8. We paid a bank cheque through the Bpay system at Australia Post two years ago. We then had to leave the country while the visa was issued. I can't remember exactly how long it took, but they didn't hang around. Bit of an anticlimax really ... All that waiting and worrying and then you get this insignificant looking email and there it is ... And you sit down and think "my God, we've done it".
  9. Rewiring a house

    Brilliant, thanks. At least it gives me an idea of the sort of figures we might be dealing with - I've no idea how much rewiring costs in the UK never ever mind Australia. We were working on 20,000 so that gives us a bit of hope.
  10. Rewiring a house

    Thank you for your helpful input.
  11. Rewiring a house

    Hi all, We are considering buying a house that needs updating - it seems basically well maintained and in good condition but is stuck in the era of swirly carpets and flowery borders. Obviously we'll have a survey done but we are trying to work out whether or not we can afford to buy it and bring it up to date. So the question of the day is - how much does it cost to rewire a house? I know that's a bit like asking how long is a piece of string, but I'm hoping someone can give me just a rough idea of the likely cost for a big - ish detached house with three large bedrooms, two baths and a big living - diner. We haven't got a clue, but are guessing the electrics are probably stuck in the era of swirly carpets too. thanks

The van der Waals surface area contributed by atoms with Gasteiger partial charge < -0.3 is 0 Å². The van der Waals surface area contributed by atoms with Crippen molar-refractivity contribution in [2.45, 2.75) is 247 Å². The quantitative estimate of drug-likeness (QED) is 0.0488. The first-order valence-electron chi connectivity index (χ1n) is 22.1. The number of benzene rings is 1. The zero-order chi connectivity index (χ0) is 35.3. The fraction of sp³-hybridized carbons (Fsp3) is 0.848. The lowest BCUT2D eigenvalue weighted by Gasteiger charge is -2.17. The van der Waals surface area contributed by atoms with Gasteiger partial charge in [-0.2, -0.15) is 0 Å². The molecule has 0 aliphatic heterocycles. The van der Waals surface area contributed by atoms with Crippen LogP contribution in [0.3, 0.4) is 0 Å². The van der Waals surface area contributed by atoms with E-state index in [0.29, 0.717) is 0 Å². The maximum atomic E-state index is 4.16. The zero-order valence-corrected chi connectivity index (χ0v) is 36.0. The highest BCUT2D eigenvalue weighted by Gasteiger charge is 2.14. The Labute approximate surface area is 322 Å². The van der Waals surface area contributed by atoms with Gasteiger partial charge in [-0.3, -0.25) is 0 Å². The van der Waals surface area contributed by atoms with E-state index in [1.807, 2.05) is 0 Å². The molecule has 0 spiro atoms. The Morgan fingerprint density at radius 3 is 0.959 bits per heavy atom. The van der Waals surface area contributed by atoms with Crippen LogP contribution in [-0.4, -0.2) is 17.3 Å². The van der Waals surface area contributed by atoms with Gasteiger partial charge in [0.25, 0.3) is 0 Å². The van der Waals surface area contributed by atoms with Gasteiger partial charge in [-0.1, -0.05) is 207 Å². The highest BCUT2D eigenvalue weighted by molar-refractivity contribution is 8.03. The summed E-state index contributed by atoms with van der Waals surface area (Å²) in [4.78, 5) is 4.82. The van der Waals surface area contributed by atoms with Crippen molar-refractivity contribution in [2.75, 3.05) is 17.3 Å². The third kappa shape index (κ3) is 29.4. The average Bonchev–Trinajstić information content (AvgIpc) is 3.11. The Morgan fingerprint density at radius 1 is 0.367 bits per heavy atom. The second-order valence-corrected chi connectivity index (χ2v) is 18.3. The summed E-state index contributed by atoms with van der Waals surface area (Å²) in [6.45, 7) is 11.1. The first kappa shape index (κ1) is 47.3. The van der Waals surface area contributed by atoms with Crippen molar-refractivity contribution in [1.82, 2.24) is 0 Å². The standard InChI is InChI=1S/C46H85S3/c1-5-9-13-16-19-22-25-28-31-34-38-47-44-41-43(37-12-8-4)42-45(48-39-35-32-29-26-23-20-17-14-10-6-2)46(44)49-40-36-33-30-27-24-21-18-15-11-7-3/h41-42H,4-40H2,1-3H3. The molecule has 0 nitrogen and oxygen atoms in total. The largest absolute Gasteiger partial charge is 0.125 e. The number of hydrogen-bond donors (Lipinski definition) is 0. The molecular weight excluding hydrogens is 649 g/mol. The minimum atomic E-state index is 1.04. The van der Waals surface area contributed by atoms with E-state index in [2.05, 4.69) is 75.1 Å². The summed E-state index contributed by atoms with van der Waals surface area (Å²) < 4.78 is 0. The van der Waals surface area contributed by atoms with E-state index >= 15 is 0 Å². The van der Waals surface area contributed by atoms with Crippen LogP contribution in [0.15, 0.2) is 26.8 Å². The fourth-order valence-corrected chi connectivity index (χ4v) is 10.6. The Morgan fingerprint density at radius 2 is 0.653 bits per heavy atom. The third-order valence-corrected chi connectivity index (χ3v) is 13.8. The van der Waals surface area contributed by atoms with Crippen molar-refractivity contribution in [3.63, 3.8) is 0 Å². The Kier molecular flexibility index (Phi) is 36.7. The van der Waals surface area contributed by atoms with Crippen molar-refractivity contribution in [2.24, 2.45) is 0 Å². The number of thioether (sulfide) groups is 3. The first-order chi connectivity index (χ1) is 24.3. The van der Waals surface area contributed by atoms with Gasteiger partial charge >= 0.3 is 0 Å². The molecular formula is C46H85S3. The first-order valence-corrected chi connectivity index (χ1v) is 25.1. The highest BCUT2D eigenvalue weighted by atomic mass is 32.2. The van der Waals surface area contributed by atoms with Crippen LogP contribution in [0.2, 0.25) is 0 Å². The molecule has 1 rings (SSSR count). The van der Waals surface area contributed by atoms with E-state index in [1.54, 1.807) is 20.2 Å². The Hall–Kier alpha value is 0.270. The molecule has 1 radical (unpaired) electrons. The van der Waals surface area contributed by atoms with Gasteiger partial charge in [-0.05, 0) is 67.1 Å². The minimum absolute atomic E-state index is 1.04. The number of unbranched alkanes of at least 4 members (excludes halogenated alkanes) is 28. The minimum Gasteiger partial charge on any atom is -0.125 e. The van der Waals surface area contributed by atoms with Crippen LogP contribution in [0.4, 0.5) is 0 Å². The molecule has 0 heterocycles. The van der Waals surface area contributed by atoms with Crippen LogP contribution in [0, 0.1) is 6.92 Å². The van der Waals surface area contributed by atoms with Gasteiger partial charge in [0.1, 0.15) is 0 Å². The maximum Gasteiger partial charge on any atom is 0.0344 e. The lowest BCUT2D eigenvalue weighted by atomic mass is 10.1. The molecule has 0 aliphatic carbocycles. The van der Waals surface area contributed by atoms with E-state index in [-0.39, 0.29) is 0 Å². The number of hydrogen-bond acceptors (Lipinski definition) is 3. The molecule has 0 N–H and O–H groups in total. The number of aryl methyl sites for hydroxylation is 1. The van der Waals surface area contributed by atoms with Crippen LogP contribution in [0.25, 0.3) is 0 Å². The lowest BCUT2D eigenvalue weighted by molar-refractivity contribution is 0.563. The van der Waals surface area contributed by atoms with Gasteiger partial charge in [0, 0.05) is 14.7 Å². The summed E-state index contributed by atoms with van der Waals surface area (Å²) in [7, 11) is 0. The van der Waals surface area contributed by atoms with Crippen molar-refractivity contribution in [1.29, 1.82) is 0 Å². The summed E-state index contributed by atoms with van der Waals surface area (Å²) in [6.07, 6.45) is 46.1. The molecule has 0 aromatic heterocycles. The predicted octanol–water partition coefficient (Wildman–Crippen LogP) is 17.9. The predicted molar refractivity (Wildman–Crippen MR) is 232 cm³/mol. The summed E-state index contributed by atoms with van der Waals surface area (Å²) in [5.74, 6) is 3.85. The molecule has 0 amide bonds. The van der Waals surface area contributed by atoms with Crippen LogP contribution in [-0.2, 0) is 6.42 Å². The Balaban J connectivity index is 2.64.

12. Rewiring a house

    OOps! Sorry everyone I seem to have reposted an old post and now I can't get rid of it. Please ignore.
  13. Rewiring a house

    Hi all I having been baking my own bread for years now (only in a machine) in the UK and want to continue here. In the UK all the main supermarkets sell "strong" flour. I've replaced my machine (old one was on its last legs and not worth bringing) with the same model and am ready to go - can anyone tell me what is the best flour to buy? There seem to be a variety of different kinds of flour, but no "strong" flours and the only ones labelled as bread flour are for white bread ... Help!